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China has become the first Asian country to send a human being into space, with the successful launch and safe return of its Shenzhou V spacecraft carrying a single Chinese astronaut, or "taikonaut."

Yang Liwei was blasted into orbit by a Long March 2F rocket at 0100 GMT, or 9 a.m. local time, on Oct. 15, RFA's language services report.

"I feel good," Yang said, as the spacecraft entered its first circuit around the Earth. He later said "Hello" to all the peoples of the world, and said how beautiful the Earth looked from space.

The Shenzhou V touched down on the northern grasslands of Inner Mongolia after 14 orbits, bringing his 21-hour-23-minute space voyage to a well-executed end at 6.23 a.m. (2223 GMT). Yang appeared full of energy and in excellent health as he sprang from the capsule to be driven away to a hero's welcome.

China's leaders sent an instant congratulatory message, which was read out by Premier Wen Jiabao who witnessed the landing at the command and control center.

"This is of a practical and far-reaching historic significance in China's endeavor to promote the development of its high-tech industries, to enhance the national economic and technical levels and defense capabilities, and to increase the rallying power of the Chinese nation," the message said.

Yang's flight makes China the third country to launch a manned spaceflight, after the Soviet Union and the United States more than 40 years ago.

Millions across the country followed the flight�a key achievement for the Communist Party in drumming up nationalistic fervor amid painful economic reforms and rapid social change�on television, radio, and the Internet.

But the authorities accused activists from the banned Falungong spiritual movement of jamming broadcasts of the space flight, saying that the interfering signals were detected as coming from Taiwan.

"Falun Gong cult followers stopped Chinese viewers from watching broadcasts of China's first manned space mission when they blocked Sino Satellite, a Chinese TV satellite," the official Xinhua news agency reported.

It said group members illegally transmitted signals from 6 p.m. to 7:45 p.m. Wednesday, while many people were trying to watch the space flight programs.

The launch won China congratulations from around the world. In the United States, NASA Administrator Sean O'Keefe welcomed the Chinese launch as "an important achievement in the history of human exploration."

"The Chinese people have a long and distinguished history of exploration. NASA wishes China a continued safe human space flight program," O'Keefe said in a statement. Russia, the first nation to send a person into space, was also the first to congratulate Beijing.

Yang, a lieutenant colonel in the People's Liberation Army, was chosen from a pool of 14 as the country's first taikonaut. The son of a teacher and an official at an agricultural firm Yang was raised in the northeastern "rust belt" province of Liaoning.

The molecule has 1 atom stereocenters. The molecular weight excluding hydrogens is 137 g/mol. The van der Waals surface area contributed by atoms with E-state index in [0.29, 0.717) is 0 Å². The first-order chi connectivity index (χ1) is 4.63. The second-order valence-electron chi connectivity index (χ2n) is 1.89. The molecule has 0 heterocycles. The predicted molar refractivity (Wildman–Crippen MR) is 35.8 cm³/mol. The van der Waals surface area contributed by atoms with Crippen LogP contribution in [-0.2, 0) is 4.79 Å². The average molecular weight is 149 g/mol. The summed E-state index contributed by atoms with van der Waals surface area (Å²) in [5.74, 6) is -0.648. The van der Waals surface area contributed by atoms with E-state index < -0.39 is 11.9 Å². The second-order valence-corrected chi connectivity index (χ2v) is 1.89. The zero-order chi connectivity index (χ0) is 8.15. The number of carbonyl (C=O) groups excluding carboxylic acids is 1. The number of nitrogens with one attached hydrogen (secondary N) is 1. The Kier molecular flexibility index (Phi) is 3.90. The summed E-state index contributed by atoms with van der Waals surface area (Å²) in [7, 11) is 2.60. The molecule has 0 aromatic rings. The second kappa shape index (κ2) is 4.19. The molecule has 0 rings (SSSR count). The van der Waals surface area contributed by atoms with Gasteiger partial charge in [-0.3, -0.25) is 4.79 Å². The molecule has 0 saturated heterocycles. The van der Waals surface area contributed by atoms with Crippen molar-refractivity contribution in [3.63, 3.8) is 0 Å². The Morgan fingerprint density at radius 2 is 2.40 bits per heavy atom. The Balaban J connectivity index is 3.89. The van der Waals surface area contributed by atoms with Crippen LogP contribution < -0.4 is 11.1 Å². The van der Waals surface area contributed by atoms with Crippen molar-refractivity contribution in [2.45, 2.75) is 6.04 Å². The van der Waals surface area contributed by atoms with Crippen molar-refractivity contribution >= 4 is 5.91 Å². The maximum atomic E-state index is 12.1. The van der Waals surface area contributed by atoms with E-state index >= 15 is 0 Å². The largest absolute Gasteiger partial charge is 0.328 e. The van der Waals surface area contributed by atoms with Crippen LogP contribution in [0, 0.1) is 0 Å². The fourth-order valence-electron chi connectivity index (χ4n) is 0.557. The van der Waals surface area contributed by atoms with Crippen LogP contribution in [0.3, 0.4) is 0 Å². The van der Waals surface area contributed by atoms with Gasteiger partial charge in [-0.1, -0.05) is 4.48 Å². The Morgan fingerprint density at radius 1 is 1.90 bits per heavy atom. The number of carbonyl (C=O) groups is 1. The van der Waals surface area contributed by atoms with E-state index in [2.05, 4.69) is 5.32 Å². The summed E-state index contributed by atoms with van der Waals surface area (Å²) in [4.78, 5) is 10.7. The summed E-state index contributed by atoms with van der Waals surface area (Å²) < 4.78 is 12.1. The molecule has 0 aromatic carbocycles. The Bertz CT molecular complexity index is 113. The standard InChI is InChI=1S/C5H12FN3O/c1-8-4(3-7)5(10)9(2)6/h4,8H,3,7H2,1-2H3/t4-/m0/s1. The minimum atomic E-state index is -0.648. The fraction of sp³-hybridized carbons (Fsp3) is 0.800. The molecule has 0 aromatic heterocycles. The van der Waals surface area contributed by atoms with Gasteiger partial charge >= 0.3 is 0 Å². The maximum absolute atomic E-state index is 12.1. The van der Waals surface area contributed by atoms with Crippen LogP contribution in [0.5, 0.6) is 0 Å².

Part of China's technology�reported by official media as homegrown, but actually with a strong Russian heritage�was directed at preserving the taste of home cuisine for the first Chinese person in space. While in space, Yang ate specially designed packets of shredded pork with garlic and "eight treasure" rice, washed down with Chinese herbal tea, state media said.

Mao Zedong launched China's space program in 1958. China was quickly left far behind in the Cold War "space race" rivalry that saw the United States put a man on the moon in 1969.

However, Huang Dong, a Macao-based military analyst, dismissed the notion that the United States should fear China overtaking it in space technology and exploration.

"While the Shenzhou V spacecraft has much better capabilities than America�s first manned spacecraft of many years ago, China still has a long way to go�at least 10 or 20 year just to approach where the United States is now," Huang told RFA�s Mandarin service.

Zheng Yushuo, a political science professor at Hong Kong City University, noted that China's neighbors would surely prompt worries closer to home.

"China's space program will certainly draw concern from Japan and India," Zheng said. "In fact, facing North Korea's [nuclear] threat, Japan is now in close cooperation with the United States in developing strategic missile defense plans in addition to its plans to launch four reconnaissance satellites this year."

Back in China, some were already asking themselves about the implications for Chinese culture. "Space has finally opened its doors to the 1.3 billion Chinese people who have for thousands of years been in the grip of Confucianism," Xinhua quoted Shanghai-based science fiction author Han Song as saying.

"What will this bring to us? What impact will it have on our minds and our perceptions of the world? That deserves deeper thought than the success of space technology," Han said. #####


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